ATI remains intransigent against steelworkers despite financial losses

Pittsburgh-based Allegheny Technologies Inc. (ATI), which has conducted an eight-week lockout of 2,200 steelworkers, has reported a larger projected third-quarter loss of $142 million or more. Despite these losses, ATI continues to move ahead with scab production, demonstrating its determination to break the resistance of the locked-out workers.

The intransigence shows the bankruptcy of the United Steelworkers union (USW), which has presented the lockout as a waiting game, telling workers if they hold out “one day longer” the company will be forced to rehire them.

ATI announced the lockout at 13 facilities in six states on August 14, and swiftly brought in a workforce of strikebreakers from Strom Engineering. The company’s facilities are constantly patrolled by a small army of private security guards.

ATI now claims to have largely returned to pre-lockout levels of production. Many workers are highly skeptical of these claims. ATI’s losses are expected to translate to a drop of about 8 percent in its stock price. Nevertheless the company, and the banks and other steel giants behind ATI consider the costs as a down payment to create a cheaper, more highly exploitable workforce.

There have been no negotiations between ATI and the USW since a federal mediation session September 11-12, when ATI restated its previous “last, best, and final offer.”

ATI is demanding increases in out-of-pocket health care costs that could rise above $10,000 per family per year. In an attempt to sow divisions between younger and older workers, the company is demanding the elimination of employer-paid pensions and health care for new hires when they retire.

The company also wants to impose work rule changes that would essentially turn workers into casual laborers. It is seeking to convert up to 40 percent of its workforce into outside contractors.

In response to ATI’s extremely aggressive tactics, the USW has isolated the embattled workers from their allies in the rest of the steel industry and beyond. Despite the intransigent concession demands of US Steel and ArcelorMittal, the USW has ordered the 30,000 steelworkers to continue working more than a month after their contract expired September 1.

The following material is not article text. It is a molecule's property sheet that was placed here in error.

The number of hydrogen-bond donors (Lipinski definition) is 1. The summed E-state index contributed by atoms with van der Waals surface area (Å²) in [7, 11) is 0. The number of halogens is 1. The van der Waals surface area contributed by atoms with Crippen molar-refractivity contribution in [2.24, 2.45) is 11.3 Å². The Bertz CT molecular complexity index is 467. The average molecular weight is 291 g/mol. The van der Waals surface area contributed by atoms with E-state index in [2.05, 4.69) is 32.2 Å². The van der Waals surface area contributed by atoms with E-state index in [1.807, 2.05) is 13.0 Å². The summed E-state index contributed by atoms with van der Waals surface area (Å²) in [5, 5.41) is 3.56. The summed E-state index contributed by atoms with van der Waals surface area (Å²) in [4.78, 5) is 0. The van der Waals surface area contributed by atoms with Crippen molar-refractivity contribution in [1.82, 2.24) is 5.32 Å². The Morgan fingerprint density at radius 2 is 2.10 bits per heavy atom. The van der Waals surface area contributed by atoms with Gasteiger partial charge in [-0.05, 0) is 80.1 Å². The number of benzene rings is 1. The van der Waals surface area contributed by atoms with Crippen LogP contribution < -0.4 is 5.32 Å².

In an October 9 update on bargaining with US Steel, the USW seeks to divide the struggle of steelworkers by blaming the current crisis in steel production on imports and by implication on foreign steelworkers. “Our committee is well aware of the current crisis in the steel industry, and we are working hard to fight back against the effects of unfair trade, currency manipulation and global overcapacity.”

Further in the same statement, the USW makes clear its willingness to impose concessions on its members if only US Steel is willing to engage in a “balanced discussions” with the union.

In a separate update on negotiations with ArcelorMittal, the USW claims to have “reached a basic understanding with the company on some non-economic issues.” The USW gives no details as to what those are, but admits they have made no progress on the overall concessions being demanded by the steelmaker.

The WSWS spoke with workers at ATI’s Bagdad plant in Leechburg, Pennsylvania.

“I got kicked out,” said Ed Kraus, a worker with nine years at the plant. “I’ve got a wife and kids to take care of. Three kids, 13, 11, and 5, all girls.

“My health care coverage is ending at the end of November. It’s rough with the wife and kids. It’s not a good scenario. For CHIP [Children’s Health Insurance Program] it’s free. I heard that they [ATI] are going to offer COBRA [a government health plan], but with the price of COBRA that’s going to be a joke. The union’s supposed to offer us something in case of emergency. In case somebody breaks a leg and has to go to the hospital. The emergency room will be covered, just not the prescriptions.”